Republicans have been trying to convince the American people that we don’t have any money. They have used the financial collapse of Wall Street to scare Americans into believing this tale. It is true that the average American is having problems paying his/her bills. That is because everything is going up except their salary. Wages have been flat or depressed for over 30 years. We (our government) have promoted policies which have allowed corporations to play a game of labor arbitrage, which has depressed our income and fattened the wallets of CEOs. We have showered big business with tax breaks and have done nothing to help the average worker. As a matter of fact, we have made it harder on the average Joe by deregulating almost everything and tearing up the economic safety net.
Incomes, on average, have grown substantially over the last three decades, both in absolute terms and per person. The good news is that projections show comparable income growth over the next three decades, too. The chart shows the annual levels of per capita income for 1980-2010 and 2010-40. Adjusting for inﬂation, per capita income was $28,684 in 1980, steadily increased to $47,737 by 2010, and is expected to rise to just over $75,000 by 2040. With this level of past and future income growth, we as a nation are not broke—governments can afford the investments and services we need, and employers can provide rising compensation to employees.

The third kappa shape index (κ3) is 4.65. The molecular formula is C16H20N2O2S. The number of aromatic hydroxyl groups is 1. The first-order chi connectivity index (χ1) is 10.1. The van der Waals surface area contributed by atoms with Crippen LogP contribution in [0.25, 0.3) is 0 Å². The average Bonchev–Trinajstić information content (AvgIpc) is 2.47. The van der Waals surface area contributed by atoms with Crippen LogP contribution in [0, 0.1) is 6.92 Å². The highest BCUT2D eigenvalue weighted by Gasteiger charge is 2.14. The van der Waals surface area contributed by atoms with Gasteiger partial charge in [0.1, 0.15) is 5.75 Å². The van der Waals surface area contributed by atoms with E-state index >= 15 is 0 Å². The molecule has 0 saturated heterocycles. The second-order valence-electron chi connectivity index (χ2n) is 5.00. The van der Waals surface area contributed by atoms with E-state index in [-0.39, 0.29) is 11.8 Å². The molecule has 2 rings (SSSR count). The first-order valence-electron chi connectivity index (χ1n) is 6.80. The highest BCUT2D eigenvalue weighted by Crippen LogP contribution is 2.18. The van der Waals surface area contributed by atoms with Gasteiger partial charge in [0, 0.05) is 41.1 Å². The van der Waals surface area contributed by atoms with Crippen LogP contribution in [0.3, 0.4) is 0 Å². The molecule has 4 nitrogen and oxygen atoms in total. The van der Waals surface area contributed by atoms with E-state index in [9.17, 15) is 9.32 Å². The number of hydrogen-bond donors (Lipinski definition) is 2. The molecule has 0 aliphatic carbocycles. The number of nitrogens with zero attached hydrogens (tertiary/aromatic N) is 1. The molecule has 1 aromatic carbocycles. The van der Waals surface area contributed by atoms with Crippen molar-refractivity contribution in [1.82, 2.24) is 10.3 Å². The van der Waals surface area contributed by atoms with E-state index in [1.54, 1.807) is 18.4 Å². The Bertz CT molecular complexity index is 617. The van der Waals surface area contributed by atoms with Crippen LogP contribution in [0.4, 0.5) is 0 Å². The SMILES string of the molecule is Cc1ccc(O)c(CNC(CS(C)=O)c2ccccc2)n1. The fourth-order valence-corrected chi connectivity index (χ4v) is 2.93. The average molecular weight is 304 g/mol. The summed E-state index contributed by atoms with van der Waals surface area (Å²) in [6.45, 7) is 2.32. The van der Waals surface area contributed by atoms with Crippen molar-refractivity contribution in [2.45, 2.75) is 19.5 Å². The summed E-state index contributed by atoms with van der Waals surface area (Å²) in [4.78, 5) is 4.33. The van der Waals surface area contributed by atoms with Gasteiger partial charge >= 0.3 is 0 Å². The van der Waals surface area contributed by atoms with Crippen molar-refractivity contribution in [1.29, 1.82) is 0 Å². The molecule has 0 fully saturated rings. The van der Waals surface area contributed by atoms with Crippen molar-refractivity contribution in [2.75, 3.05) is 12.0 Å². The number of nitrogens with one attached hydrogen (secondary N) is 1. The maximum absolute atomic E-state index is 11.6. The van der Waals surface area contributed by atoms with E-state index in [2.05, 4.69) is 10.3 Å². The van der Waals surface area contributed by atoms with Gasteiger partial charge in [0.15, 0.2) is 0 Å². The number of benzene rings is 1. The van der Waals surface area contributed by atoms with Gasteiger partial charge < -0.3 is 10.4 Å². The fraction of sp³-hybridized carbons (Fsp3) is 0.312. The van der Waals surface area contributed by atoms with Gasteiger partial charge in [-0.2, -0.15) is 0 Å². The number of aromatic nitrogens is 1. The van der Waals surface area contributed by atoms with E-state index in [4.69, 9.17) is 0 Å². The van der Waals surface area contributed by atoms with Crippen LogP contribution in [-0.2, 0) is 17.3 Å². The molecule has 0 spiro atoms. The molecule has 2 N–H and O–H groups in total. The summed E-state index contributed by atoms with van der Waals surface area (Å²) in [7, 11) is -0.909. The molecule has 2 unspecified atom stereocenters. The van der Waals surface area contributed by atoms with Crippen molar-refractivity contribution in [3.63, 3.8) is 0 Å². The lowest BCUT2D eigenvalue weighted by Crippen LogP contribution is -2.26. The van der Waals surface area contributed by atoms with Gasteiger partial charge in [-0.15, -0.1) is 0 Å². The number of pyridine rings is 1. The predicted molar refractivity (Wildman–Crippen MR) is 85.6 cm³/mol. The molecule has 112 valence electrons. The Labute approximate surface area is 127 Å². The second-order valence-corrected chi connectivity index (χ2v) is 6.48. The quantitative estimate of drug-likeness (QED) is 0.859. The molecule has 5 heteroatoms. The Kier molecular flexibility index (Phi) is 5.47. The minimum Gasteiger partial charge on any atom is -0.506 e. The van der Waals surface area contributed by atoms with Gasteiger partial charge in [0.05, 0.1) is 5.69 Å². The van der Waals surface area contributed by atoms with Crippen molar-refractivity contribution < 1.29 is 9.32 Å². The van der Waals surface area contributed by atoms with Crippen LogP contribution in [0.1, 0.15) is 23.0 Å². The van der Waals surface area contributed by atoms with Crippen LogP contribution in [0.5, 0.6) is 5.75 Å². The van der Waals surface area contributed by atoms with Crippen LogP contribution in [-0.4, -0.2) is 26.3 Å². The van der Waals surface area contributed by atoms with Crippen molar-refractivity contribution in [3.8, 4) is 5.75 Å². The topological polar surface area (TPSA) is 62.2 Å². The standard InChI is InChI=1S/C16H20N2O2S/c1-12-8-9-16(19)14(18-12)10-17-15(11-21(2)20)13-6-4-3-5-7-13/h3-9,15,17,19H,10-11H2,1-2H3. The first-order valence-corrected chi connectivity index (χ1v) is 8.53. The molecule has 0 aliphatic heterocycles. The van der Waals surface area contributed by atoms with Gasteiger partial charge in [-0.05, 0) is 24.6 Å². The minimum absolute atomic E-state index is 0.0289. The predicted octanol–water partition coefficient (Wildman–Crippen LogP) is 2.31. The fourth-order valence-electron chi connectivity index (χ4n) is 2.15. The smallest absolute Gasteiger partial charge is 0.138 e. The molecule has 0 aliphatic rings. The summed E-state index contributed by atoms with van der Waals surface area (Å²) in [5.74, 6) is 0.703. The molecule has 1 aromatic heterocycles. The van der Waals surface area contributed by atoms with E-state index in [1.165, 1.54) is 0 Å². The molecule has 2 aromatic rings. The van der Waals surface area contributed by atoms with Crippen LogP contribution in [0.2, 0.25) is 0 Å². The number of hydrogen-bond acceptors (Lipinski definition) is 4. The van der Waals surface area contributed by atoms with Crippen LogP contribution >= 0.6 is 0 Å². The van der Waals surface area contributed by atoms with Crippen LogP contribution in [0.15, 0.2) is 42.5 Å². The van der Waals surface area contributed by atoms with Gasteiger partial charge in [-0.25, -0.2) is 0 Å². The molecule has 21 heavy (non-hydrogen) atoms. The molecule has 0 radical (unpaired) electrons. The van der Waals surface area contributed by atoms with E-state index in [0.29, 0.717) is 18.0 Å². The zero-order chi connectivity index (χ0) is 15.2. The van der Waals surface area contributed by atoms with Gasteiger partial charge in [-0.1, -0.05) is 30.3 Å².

And we won’t be broke if we make appropriate choices. The future prosperity of the broad middle class hinges on the economic policies and structures that determine how this future income is generated and shared. For instance, federal and state governments certainly face deﬁcits today, and those deficits are primarily the result of tax policies (Bush-era cuts for the wealthy) and the impact of the Great Recession (which will lessen with time). But with the per capita income growth over the next three decades projected to match that of the past three, we have the means to pay for the government programs we need, and should do so.
Update: I have a commenter focus on this post like a laser. He has had several thoughtful questions. I would just like to add that blotting government spending on one axis versus income on the other axis only reveals a part of the picture. We need to see more in order to truly evaluate if government spending is truly out of control. We need to look at GDP also. Anyway, I would like to point everyone to this nice paper by EPI. It explained that we aren’t broke and we can afford to pay workers more.